If you want your brand to be around beyond the next decade, itâ€™s time to focus on influence, warns Kim McKay.
Actually, the founder of Klick X â€” one of the Asia-Pacific regionâ€™s most awarded communications agencies â€” says sheâ€™d be focusing on â€œlittle elseâ€.
â€œThe complete shift is that, in the last 12 years, weâ€™ve gone from brands having the power to consumers having all the power. Employers had the power, and now employees have all the power,â€ she told attendees at the State of Social conference in Perth last month.
â€œSo if youâ€™re in the business of wanting to recruit or retain customers or employees, then influence is what youâ€™re going to need to have a business in the future.â€
Influence is the ability to have an effect on an outcome including, for example, an influence on consumer behaviour.
In a world where technology is changing at a rapid pace, entire industries and business models are being disrupted, and consumer trust is at an all-time low for many sectors (including marketers), Kim McKay said, â€œthereâ€™s nothing more important for a business that wants a future than influence.â€
â€œThe benefit of influence is that people will buy more things from you, more often; as a result of that they will be advocates for your brand and theyâ€™ll be more loyal, and thatâ€™s going to give you a disproportionate share of voice amongst your competitors.â€
The hallmark example of this is Apple â€“ a company whose products we often consume without even shopping around.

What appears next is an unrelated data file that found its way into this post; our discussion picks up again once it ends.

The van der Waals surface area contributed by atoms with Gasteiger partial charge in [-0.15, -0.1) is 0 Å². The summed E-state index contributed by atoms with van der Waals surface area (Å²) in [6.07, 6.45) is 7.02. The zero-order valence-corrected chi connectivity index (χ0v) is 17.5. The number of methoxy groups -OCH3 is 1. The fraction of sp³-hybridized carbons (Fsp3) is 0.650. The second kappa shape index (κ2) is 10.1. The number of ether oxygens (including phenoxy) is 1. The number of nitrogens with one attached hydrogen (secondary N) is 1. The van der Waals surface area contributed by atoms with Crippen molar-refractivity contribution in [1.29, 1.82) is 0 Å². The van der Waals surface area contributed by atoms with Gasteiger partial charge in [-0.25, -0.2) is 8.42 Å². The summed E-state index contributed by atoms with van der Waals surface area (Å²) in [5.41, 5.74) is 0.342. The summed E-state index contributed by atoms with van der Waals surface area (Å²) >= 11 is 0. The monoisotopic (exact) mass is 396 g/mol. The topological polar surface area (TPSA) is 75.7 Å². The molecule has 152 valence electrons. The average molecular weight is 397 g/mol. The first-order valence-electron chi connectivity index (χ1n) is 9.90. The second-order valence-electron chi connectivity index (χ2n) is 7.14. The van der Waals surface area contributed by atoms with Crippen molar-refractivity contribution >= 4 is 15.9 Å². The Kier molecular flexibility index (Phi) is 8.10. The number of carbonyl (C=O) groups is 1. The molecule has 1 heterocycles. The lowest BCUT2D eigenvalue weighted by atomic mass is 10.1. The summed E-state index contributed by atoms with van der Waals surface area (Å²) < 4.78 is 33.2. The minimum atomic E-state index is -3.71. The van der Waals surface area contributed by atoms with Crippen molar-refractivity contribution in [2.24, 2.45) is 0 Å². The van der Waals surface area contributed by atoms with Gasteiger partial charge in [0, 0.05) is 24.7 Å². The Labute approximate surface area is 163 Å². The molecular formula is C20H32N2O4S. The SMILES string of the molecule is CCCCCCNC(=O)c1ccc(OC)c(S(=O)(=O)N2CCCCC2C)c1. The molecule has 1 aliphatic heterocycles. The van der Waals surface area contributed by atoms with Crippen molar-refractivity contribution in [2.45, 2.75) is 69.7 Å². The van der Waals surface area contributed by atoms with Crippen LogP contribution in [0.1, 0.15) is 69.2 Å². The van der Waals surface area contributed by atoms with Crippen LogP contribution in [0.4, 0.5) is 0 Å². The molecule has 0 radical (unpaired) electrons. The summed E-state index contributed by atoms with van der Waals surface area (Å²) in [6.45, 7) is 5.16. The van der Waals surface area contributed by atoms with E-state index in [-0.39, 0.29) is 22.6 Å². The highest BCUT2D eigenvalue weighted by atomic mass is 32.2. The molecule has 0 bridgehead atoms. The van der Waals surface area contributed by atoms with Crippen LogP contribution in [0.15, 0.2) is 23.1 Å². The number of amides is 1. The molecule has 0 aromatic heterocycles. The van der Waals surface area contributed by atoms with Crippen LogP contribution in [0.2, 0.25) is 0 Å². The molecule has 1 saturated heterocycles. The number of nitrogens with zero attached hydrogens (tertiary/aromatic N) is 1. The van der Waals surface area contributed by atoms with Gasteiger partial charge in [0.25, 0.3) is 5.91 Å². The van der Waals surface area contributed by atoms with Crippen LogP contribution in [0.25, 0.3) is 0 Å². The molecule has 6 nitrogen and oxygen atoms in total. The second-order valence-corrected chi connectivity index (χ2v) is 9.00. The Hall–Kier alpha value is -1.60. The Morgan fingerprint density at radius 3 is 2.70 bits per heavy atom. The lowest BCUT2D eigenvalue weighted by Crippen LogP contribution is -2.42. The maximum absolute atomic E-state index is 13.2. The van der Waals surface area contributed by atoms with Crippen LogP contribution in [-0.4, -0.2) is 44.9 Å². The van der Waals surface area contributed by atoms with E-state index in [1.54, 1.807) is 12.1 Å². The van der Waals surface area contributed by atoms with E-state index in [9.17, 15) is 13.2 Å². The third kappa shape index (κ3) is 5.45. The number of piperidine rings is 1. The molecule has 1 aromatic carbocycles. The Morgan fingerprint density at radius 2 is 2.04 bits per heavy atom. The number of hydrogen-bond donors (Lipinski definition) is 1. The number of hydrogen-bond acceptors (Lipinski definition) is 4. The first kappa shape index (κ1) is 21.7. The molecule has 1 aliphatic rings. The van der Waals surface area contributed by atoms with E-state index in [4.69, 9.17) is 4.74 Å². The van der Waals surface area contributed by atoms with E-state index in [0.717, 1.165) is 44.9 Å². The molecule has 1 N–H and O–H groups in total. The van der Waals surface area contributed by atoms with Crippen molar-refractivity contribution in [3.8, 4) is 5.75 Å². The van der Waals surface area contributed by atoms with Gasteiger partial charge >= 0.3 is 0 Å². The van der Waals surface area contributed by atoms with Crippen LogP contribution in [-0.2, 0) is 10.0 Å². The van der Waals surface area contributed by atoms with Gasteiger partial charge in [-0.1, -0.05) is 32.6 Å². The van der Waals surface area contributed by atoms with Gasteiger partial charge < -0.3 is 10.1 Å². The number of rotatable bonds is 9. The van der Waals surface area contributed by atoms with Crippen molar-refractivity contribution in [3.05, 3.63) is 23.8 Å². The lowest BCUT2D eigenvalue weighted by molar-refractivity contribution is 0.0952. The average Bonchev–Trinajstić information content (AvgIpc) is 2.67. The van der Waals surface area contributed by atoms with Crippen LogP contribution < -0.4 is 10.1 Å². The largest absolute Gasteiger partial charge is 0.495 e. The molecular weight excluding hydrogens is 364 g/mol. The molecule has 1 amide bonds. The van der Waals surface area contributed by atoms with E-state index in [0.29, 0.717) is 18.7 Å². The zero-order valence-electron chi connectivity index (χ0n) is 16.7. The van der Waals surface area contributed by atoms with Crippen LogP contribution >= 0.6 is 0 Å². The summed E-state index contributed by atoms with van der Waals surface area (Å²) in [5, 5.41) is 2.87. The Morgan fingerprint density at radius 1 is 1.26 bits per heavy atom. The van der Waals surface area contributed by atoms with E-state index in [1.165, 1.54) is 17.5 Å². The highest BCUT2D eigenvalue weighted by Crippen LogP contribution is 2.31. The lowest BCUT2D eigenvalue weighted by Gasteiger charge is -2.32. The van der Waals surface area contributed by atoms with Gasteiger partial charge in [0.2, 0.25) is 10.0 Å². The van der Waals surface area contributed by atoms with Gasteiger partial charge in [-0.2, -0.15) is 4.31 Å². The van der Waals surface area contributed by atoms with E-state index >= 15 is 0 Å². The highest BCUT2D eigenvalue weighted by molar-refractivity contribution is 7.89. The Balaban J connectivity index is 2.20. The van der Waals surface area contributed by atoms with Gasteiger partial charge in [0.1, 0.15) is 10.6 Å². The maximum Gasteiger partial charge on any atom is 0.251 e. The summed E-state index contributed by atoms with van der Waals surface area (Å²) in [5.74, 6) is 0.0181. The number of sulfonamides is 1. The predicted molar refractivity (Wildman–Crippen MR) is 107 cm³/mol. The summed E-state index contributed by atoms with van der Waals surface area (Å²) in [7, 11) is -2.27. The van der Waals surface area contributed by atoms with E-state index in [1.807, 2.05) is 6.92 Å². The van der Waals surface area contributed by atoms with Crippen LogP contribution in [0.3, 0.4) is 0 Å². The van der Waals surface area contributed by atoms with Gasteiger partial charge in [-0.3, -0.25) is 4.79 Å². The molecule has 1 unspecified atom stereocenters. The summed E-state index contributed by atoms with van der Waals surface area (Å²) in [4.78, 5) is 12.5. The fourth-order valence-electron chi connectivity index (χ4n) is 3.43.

So, how do brands achieve influence? There are three ingredients, according to Kim McKay.
Firstly, impact: making sure a brand is seen and heard and understanding how it is perceived.
â€œThe idea needs to be big, not the budget,â€ she said. â€œSomething new, a world-first, can generate a huge amount of coverage and a disproportionate share of voice.â€
Secondly, interaction: offering the customer a relationship beyond the basic transaction.
â€œFocus on your strengths,â€ McKay said. â€œThink about something you already do well and ask how you can use that to make a customer for life, and make that the peak experience.â€
And lastly, innovation: which is how a brand evolves. Crucially, innovation isnâ€™t just about creating something â€œnewâ€; itâ€™s about being relevant to your customers, too.
McKay said Wrangler was a good example of this. The jeans company has just released their first pair of â€œgreenâ€ blue jeans, which use 60 per cent less water and energy in the dying process.
â€œItâ€™s relevant to their customer base, who really want sustainable clothing,â€ McKay said.
According to McKay, brands that get the formula right â€” impact, interaction and innovation â€” will have a life beyond 2029. Those that do not, will disappear.
Stay tuned for more information on the nextÂ State of Social conference here.